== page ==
Tshwane hawkers want attractive streets

2014-01-21 16:33

The Tshwane Informal Traders’ Forum (Titfo) wants to turn the streets of the City of Tshwane into attractive areas for tourists and locals and has appealed for calm among street traders in the wake of anger that has followed the death of a hawker.

The forum has also extended an olive branch to a rival association, the Tshwane Barekisi Forum, to work together to ensure that no other street hawker dies after the shooting of Forster Rivombo two weeks ago, allegedly at the hands of the city’s metro police.

Titfo held a press conference today with the Tshwane Nafcoc, the Tshwane Micro Entrepreneurs’ League and the Tshwane Informal Traders’ Council (Titco) at which they admitted that the city’s permit system could not accommodate all hawkers.

They have also appealed to all street traders to attend meetings organised to end the tension between rival organisations and the city.

Titfo president Life Makondo called on all street traders, including those who are operating without a permit, not to crowd the city’s streets and drive potential buyers away.

Makondo said angry street traders – who had threatened to make the city ungovernable, claiming that they were being harassed by metro police – should form cooperatives to accommodate those who cannot acquire permits.

He said the city could not accommodate everyone because many sellers wanted to sell in places that were already oversubscribed.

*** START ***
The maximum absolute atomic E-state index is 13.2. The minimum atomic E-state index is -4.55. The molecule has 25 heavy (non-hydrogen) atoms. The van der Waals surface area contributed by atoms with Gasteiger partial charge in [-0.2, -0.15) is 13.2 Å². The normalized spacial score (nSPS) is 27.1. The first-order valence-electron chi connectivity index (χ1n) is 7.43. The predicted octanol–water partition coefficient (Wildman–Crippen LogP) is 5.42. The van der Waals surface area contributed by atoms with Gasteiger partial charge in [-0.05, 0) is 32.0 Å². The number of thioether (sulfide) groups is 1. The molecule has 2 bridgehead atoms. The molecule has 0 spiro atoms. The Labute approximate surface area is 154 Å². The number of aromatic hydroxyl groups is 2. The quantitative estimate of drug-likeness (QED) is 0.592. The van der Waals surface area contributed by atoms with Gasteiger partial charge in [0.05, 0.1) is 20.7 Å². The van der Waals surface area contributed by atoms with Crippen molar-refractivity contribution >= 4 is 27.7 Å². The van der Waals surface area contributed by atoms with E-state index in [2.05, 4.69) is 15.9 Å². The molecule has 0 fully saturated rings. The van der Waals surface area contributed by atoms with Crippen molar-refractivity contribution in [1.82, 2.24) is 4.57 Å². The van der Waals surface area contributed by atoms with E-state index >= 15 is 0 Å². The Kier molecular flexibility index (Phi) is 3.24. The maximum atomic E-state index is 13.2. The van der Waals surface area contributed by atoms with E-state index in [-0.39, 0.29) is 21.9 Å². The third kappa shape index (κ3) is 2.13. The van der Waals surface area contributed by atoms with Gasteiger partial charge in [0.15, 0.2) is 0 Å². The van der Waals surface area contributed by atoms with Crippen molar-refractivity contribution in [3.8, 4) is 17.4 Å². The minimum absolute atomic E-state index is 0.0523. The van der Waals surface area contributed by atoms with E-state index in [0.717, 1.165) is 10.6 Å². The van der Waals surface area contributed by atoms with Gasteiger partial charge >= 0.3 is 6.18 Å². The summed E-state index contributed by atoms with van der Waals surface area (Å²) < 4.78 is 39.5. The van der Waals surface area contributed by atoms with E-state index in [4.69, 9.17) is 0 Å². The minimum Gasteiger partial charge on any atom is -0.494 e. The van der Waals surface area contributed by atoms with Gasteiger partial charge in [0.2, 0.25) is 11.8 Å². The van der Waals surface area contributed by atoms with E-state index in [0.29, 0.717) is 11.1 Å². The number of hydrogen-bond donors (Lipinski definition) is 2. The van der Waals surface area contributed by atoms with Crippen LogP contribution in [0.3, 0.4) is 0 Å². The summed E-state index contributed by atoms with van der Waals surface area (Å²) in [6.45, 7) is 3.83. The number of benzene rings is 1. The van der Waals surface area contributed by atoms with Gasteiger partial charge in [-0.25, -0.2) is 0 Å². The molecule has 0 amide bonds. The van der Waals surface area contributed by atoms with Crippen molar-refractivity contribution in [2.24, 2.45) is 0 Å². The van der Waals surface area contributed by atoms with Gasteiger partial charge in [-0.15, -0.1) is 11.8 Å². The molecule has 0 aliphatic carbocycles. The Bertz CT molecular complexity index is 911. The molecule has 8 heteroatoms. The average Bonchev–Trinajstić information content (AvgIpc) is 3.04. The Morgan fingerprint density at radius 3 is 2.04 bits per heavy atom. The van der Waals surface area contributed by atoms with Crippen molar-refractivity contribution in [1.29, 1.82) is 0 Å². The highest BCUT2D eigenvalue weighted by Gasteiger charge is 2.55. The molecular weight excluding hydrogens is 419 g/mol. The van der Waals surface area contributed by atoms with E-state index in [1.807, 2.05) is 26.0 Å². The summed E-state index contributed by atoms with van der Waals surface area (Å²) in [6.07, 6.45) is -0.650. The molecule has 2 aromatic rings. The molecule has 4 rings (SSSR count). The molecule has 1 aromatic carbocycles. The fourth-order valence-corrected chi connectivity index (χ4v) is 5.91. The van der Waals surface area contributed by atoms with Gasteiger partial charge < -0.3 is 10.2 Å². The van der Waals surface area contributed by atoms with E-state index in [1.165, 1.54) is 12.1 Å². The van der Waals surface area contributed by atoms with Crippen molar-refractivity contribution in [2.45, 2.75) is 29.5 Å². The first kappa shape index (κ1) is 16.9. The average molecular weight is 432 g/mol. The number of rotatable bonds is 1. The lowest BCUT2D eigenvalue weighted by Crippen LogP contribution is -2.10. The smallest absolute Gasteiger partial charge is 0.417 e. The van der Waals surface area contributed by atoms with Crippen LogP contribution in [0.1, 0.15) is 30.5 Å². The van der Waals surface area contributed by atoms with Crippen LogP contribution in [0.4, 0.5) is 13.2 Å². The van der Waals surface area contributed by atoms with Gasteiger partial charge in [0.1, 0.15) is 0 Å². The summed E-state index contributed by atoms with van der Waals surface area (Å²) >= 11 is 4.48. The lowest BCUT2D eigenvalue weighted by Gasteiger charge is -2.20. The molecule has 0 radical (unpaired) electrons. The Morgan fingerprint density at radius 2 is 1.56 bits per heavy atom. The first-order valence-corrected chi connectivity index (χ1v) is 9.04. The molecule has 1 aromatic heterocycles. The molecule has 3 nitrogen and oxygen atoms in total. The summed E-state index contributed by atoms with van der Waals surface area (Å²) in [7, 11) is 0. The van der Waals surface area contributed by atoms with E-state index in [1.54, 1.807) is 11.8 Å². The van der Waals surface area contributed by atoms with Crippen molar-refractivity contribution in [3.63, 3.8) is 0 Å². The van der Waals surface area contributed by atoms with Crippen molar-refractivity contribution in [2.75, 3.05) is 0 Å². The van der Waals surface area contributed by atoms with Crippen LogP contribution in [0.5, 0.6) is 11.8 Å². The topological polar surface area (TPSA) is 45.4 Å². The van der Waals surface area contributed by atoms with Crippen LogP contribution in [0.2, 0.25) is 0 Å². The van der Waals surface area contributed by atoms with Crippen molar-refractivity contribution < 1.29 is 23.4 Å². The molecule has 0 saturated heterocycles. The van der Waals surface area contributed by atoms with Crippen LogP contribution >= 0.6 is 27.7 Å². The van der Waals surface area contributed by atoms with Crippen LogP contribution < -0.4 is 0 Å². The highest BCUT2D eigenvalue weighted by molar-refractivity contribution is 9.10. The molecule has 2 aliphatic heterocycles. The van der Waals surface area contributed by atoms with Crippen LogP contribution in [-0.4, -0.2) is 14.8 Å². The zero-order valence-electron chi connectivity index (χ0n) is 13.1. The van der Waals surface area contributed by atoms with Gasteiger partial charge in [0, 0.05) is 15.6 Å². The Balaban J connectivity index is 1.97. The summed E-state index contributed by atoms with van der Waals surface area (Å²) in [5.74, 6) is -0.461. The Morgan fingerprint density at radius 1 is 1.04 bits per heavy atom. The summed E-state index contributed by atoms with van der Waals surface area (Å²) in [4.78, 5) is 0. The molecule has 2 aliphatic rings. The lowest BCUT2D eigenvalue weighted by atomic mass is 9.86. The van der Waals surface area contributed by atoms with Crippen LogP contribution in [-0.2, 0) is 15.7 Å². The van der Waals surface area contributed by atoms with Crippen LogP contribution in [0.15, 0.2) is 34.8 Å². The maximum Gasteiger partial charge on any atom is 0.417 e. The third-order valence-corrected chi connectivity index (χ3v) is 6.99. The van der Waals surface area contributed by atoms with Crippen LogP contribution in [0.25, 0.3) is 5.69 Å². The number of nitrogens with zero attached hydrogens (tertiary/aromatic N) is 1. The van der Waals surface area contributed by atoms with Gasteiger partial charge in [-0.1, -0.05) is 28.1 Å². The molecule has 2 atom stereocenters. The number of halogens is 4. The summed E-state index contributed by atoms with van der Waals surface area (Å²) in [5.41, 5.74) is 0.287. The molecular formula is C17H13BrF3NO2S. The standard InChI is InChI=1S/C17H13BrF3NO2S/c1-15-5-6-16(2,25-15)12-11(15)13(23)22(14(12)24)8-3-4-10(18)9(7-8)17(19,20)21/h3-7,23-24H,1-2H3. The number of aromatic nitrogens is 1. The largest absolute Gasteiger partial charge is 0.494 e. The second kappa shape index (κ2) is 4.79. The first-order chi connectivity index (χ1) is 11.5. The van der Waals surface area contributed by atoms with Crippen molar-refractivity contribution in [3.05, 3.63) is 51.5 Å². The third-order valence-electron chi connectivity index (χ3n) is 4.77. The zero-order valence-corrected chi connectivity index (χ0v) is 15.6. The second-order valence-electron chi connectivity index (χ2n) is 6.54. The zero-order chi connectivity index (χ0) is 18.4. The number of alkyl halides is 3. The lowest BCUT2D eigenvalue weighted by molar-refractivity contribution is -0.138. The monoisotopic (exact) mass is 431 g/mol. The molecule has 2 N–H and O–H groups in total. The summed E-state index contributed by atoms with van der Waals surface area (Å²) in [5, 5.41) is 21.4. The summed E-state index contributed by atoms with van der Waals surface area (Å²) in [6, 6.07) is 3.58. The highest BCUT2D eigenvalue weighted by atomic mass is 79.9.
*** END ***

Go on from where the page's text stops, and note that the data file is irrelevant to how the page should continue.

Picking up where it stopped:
Makondo said threats were not going to help anybody and the only way forward was to work together to ensure everyone who wanted to trade was operating with a permit or included in a cooperative.

“We can’t be threatened after we fought for a policy of informal traders to be finalised by the city. We also fought for proper licensing and the city did exactly that. We need everyone to be on board to help us make this city beautiful,” said Makondo.

One of their objectives for this year was to remove all criminals who pretended to be hawkers but committed crime, said Makondo.

Titco president Phillip Lethuba said the most important thing was to ensure that the city was clean and that those who had permits worked without hindrance.

“We want a beautiful city where our people will not be afraid to go. We want a city that will draw tourists who visit here to come and buy from street traders. We are encouraging those who want permits, but cannot get them, to form cooperatives because once everything is in place, everyone will be catered for. We have bigger plans that we can’t share at the moment because we want to share with the street traders first,” said Lethuba.

Makondo and Lethuba said that the number of illegal street traders exceeded the number of hawkers with permits.

Strike Sebake, leader of the Tshwane Micro Entrepreneurs’ League, said 20-year-old Rivombo, who was buried at his home in Giyani on Sunday, did not have a permit.

Read: Dead street trader’s family: ANC ditched us

Sebake was critical of political parties that had used Rivombo’s death for political gain.

“We don’t want politicians to use his death or the plight of street traders to score political points as has been happening. We discourage political interference as it does not assist in bringing a solution to the problem. Their only interest is to increase membership in their respective organisations,” said Sebake.

While the leaders could not say how many illegal or legal traders there were in the city as the process of licensing was still ongoing, they said only 300 street traders had permits for Nana Sita Street (formerly Skinner Street) and 100 had permits to operate in Church Street.

They called for all traders with permits not to sub-let their spaces or permits to anybody else and not to move away from stalls they had been allocated as this worsened the situation.

To prevent another death, the leaders urged hawkers to honour their monthly payments to the city and to only operate if they had a licence.

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